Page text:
Poleward expansion of tropical cyclone latitudes in warming climates

  title={Poleward expansion of tropical cyclone latitudes in warming climates},
  author={Joshua H. P. Studholme and Alexey V. Fedorov and Sergey K. Gulev and Kerry A. Emanuel and Kevin I. Hodges},
  journal={Nature Geoscience},
  pages={14 - 28}
Tropical cyclones (TCs, also known as hurricanes and typhoons) generally form at low latitudes with access to the warm waters of the tropical oceans, but far enough off the equator to allow planetary rotation to cause aggregating convection to spin up into coherent vortices. Yet, current prognostic frameworks for TC latitudes make contradictory predictions for climate change. Simulations of past warm climates, such as the Eocene and Pliocene, show that TCs can form and intensify at higher… 
4 Citations
Classification of tropical cyclone containing images using a convolutional neural network: performance and sensitivity to the learning dataset
A convolutional neural network is adapted and tested for the classification of reanalysis outputs according to the presence or absence of TCs, using the HURDAT2 dataset of cyclone tracks and the ERA5 and MERRA-2 reanalyses.
Extratropical transition of tropical cyclones in a multiresolution ensemble of atmosphere-only and fully coupled global climate models
Tropical cyclones undergo extratropical transition (ET) in every ocean basin. Projected changes in ET frequency under climate change are uncertain and differ between basins, so multimodel studies
Hurricane‐associated population decrease in a critically endangered long‐lived reptile
Catastrophic events, like hurricanes, bring lethal conditions that can have population‐altering effects. The threatened Caribbean dry forest occurs in a region known for its high‐intensity hurricane


Tropical cyclogenesis in warm climates simulated by a cloud-system resolving model
Here we investigate tropical cyclogenesis in warm climates, focusing on the effect of reduced equator-to-pole temperature gradient relevant to past equable climates and, potentially, to future
Tropical cyclones and permanent El Niño in the early Pliocene epoch
A positive feedback between hurricanes and the upper-ocean circulation in the tropical Pacific Ocean that may have been essential for maintaining warm, El Niño-like conditions during the early Pliocene is described.
Tropical cyclone motion in a changing climate
It is shown that future anthropogenic warming can lead to a robust slowing of TC motion, particularly in the midlatitudes, which could decelerate TC motion near populated midlatitude regions in Asia and North America, potentially compounding future TC-related damages.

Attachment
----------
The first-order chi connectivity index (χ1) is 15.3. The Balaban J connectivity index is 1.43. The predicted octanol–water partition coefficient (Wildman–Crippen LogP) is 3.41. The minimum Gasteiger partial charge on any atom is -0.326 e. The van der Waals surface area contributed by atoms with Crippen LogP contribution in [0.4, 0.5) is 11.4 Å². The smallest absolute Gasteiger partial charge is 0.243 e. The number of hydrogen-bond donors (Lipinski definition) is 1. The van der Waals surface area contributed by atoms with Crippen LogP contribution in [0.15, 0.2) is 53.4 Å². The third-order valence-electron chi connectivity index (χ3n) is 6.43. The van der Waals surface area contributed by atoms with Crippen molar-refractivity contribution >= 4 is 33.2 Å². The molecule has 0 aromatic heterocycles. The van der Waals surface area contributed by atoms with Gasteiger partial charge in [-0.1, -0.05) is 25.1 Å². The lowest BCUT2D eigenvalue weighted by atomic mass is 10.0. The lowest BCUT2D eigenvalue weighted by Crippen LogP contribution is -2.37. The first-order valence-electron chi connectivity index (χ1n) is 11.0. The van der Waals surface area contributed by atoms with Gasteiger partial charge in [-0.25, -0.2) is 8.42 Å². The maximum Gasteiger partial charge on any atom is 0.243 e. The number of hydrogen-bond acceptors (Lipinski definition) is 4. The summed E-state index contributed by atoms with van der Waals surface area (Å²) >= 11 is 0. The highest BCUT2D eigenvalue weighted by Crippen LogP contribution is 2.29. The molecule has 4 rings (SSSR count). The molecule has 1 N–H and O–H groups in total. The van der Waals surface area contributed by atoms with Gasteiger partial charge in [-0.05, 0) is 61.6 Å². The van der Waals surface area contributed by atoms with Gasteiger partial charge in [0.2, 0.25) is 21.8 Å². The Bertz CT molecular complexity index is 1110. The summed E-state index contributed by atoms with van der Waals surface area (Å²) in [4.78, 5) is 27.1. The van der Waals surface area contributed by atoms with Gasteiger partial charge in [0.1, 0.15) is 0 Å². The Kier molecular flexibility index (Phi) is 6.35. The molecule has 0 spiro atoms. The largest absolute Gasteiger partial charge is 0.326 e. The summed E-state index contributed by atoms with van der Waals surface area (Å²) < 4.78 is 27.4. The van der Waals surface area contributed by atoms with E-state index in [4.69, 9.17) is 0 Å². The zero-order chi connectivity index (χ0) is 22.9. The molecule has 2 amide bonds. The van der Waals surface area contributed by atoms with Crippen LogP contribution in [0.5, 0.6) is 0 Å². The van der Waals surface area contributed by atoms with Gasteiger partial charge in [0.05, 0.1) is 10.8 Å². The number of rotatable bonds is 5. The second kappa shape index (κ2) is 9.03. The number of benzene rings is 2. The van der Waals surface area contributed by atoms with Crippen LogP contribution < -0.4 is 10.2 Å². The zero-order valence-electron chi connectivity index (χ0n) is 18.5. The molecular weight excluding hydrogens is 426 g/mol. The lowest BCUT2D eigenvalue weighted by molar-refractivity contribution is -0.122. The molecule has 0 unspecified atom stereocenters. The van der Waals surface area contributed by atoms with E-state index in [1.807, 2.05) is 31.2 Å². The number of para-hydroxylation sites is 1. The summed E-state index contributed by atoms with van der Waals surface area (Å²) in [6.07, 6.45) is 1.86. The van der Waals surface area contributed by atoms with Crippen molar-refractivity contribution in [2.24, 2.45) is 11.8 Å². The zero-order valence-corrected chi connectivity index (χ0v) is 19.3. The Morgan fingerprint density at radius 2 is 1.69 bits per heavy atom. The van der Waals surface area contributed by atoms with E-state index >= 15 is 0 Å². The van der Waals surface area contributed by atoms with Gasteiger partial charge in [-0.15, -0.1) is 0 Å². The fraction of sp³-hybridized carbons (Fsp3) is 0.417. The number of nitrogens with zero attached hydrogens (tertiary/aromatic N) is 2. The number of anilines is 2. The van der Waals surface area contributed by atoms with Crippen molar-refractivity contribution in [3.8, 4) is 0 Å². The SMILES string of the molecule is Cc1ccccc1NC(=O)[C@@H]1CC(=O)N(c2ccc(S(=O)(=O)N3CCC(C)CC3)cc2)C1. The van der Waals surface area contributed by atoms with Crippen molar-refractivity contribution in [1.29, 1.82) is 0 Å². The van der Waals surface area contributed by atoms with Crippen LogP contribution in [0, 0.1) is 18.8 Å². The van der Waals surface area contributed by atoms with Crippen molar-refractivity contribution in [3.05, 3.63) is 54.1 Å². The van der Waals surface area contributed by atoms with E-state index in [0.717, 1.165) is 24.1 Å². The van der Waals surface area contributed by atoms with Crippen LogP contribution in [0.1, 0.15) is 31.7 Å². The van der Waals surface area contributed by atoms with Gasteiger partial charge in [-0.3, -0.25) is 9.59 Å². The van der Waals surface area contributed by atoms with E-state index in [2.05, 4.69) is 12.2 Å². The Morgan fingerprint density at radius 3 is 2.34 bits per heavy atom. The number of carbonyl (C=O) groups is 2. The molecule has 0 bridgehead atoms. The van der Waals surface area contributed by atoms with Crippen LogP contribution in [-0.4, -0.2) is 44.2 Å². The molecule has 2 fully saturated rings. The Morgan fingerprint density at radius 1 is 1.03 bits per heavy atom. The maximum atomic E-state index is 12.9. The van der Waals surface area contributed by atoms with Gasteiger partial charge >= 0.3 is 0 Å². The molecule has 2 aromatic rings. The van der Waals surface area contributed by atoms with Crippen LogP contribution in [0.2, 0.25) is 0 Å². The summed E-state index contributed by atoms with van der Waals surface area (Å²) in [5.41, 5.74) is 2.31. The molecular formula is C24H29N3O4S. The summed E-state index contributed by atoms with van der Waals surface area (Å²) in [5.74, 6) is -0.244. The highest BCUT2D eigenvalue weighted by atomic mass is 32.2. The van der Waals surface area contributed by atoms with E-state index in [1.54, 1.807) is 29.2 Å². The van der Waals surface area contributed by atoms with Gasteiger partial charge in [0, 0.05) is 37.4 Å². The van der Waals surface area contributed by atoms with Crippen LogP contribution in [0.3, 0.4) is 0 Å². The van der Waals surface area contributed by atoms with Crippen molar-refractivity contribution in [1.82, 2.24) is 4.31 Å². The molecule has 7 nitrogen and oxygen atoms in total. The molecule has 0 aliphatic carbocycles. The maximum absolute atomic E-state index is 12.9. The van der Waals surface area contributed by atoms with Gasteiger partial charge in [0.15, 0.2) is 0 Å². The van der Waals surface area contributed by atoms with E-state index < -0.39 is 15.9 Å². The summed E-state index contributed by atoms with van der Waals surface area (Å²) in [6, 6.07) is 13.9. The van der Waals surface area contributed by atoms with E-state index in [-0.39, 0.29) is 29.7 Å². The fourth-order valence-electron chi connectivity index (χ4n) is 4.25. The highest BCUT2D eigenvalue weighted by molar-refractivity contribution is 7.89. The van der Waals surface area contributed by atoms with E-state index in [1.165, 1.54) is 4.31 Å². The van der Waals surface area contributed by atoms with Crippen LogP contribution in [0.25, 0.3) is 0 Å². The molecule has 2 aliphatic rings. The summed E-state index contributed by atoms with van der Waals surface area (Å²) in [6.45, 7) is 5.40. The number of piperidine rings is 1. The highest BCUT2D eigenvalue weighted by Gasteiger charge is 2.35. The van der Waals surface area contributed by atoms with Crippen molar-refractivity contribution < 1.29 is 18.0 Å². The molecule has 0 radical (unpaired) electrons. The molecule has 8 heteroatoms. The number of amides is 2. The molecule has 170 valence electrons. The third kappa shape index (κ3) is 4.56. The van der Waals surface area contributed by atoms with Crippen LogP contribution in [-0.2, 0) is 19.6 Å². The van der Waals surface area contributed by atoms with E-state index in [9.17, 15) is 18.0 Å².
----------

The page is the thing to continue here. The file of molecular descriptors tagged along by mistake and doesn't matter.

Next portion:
Evolution of tropical cyclone genesis regions during the Cenozoic era
Model simulations show that tropical cyclones were preferably formed in the Southern Hemisphere during the warmer Early Eocene, but then shifted along a cooling climate across the Cenozoic to the Northern Hemisphere, and today's conditions favoring the western North Pacific as the largest genesis center is a result of closing tropical seaways during the Pliocene.
Global warming shifts Pacific tropical cyclone location
A global high‐resolution (∼40 km) atmospheric general circulation model (ECHAM5 T319) is used to investigate the change of tropical cyclone frequency in the North Pacific under global warming. A time
Regional variations in the ocean response to tropical cyclones: Ocean mixing versus low cloud suppression
Tropical cyclones (TCs) tend to cool sea surface temperature (SST) via enhanced vertical mixing and evaporative fluxes. This cooling is substantially reduced in the subtropics, especially in the
Idealized Aquaplanet Simulations of Tropical Cyclone Activity: Significance of Temperature Gradients, Hadley Circulation, and Zonal Asymmetry
Earlier studies have proposed many semiempirical relations between climate and tropical cyclone (TC) activity. To explore these relations, this study conducts idealized aquaplanet experiments using
Recent poleward shift of tropical cyclone formation linked to Hadley cell expansion
Recent research indicates that the annual-mean locations of tropical cyclones have migrated toward higher latitudes. Concurrently, an anthropogenically forced tropical expansion has been observed,
Hurricanes and Global Warming: Results from Downscaling IPCC AR4 Simulations
Changes in tropical cyclone activity are among the more potentially consequential results of global climate change, and it is therefore of considerable interest to understand how anthropogenic